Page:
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A lawsuit filed last year challenges the right of the four longest-serving Pinellas County commissioners to stay in office.

Nearly one year after it was filed, a lawsuit challenging the right of the four longest-serving Pinellas County commissioners to stay in office is getting its day in court.

Pinellas-Pasco Circuit Judge John A. Schaefer is scheduled to hear the case at 1:30 p.m. today at the Clearwater courthouse. The suit, filed last year by three Pinellas residents, claims that commissioners Ken Welch, Karen Seel, Susan Latvala and John Morroni have overstayed the two four-year terms that voters approved in 1996. By now, the four commissioners have been in office for at least 12 years, or three terms.

County attorneys see no problem with their long tenure because they say the term limits law never went into effect.

The only thing the two sides can agree on is that the case in Pinellas is unusual.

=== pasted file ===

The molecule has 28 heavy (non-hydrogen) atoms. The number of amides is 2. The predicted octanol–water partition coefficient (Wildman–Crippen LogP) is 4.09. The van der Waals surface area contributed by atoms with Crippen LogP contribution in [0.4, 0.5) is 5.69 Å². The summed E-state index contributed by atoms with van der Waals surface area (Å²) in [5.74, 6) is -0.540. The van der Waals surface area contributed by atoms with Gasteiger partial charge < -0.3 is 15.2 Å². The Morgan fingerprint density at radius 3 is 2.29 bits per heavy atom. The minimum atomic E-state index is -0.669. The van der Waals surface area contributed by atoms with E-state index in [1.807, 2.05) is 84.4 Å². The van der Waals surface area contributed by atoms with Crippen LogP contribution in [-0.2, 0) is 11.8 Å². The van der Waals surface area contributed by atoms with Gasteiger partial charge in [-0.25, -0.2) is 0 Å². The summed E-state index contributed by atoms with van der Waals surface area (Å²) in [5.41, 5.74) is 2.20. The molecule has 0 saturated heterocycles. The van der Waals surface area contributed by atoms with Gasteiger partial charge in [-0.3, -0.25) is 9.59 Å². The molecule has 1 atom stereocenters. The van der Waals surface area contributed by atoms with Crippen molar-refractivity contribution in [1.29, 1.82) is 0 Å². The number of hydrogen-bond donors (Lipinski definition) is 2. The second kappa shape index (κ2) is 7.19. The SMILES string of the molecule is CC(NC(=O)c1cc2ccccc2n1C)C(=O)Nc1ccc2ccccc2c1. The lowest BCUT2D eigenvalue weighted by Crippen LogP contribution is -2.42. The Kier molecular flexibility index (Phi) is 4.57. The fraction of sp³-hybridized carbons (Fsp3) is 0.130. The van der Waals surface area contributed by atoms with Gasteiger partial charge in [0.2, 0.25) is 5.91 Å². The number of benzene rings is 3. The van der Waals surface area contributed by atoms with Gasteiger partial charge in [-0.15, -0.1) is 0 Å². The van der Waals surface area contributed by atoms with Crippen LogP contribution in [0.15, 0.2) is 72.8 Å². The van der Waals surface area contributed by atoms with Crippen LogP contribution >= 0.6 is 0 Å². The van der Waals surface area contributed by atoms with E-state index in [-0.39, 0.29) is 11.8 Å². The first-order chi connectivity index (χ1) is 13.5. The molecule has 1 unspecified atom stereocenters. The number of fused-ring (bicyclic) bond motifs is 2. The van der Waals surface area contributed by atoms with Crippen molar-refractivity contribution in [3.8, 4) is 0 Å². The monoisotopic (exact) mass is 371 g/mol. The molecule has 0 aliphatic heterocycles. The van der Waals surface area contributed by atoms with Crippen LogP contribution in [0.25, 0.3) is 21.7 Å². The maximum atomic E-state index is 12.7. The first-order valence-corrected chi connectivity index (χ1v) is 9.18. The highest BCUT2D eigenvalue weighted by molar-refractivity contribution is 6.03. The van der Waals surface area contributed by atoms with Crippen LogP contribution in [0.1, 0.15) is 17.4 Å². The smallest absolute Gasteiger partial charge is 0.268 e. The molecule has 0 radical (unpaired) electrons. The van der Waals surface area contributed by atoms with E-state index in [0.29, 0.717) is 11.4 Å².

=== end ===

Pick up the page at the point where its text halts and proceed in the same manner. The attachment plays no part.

Voters in a handful of Florida counties such as Broward and Polk approved term limits for commissioners and constitutional officers, but for years they were ignored because the state Supreme Court ruled them unconstitutional. Last May, the court reversed itself, and counties began reviving term limits and blocking people from seeking re-election.

Not so in Pinellas, where county attorneys say the term limits that 72 percent of voters approved are effectively moot. Unlike in other counties that put term limits into their charters, Pinellas officials believed they were unconstitutional and asked a judge for permission to keep them out of the governing document.

The three plaintiffs - Maria Scruggs, Beverley Billiris and H. Patrick Wheeler - find that reasoning suspicious. All of them voted for term limits in 1996 and believe that even if the referendum never made it into the county's charter, it's still law.

Scruggs and Billiris have run unsuccessful campaigns to unseat two of the commissioners.

When the plaintiffs filed the suit last year, they hoped it would be decided in time to block Welch and Seel from seeking re-election. But the case has dragged on, slowed by problems with the plaintiffs' initial filing, and Welch and Seel easily won fourth terms in November.

Anna M. Phillips can be reached at or (727) 893-8779.